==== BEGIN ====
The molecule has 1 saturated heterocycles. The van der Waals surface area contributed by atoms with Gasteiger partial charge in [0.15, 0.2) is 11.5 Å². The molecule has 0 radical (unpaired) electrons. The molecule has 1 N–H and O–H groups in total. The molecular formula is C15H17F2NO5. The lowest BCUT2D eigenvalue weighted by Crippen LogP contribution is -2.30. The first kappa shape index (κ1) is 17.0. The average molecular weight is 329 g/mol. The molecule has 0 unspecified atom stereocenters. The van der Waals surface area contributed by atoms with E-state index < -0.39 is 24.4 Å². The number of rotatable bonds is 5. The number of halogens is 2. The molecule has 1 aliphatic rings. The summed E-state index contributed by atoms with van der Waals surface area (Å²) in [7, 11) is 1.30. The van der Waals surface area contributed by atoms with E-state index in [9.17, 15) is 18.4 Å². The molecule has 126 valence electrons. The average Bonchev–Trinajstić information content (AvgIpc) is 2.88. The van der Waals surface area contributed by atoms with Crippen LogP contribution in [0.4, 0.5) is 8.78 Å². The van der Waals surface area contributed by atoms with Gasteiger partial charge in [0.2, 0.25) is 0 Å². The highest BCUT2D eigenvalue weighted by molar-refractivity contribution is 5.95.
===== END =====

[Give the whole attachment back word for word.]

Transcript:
The molecule has 1 saturated heterocycles. The van der Waals surface area contributed by atoms with Gasteiger partial charge in [0.15, 0.2) is 11.5 Å². The molecule has 0 radical (unpaired) electrons. The molecule has 1 N–H and O–H groups in total. The molecular formula is C15H17F2NO5. The lowest BCUT2D eigenvalue weighted by Crippen LogP contribution is -2.30. The first kappa shape index (κ1) is 17.0. The average molecular weight is 329 g/mol. The molecule has 0 unspecified atom stereocenters. The van der Waals surface area contributed by atoms with E-state index < -0.39 is 24.4 Å². The number of rotatable bonds is 5. The number of halogens is 2. The molecule has 1 aliphatic rings. The summed E-state index contributed by atoms with van der Waals surface area (Å²) in [7, 11) is 1.30. The van der Waals surface area contributed by atoms with E-state index in [9.17, 15) is 18.4 Å². The molecule has 126 valence electrons. The average Bonchev–Trinajstić information content (AvgIpc) is 2.88. The van der Waals surface area contributed by atoms with Crippen LogP contribution in [0.4, 0.5) is 8.78 Å². The van der Waals surface area contributed by atoms with Gasteiger partial charge in [0.2, 0.25) is 0 Å². The highest BCUT2D eigenvalue weighted by molar-refractivity contribution is 5.95.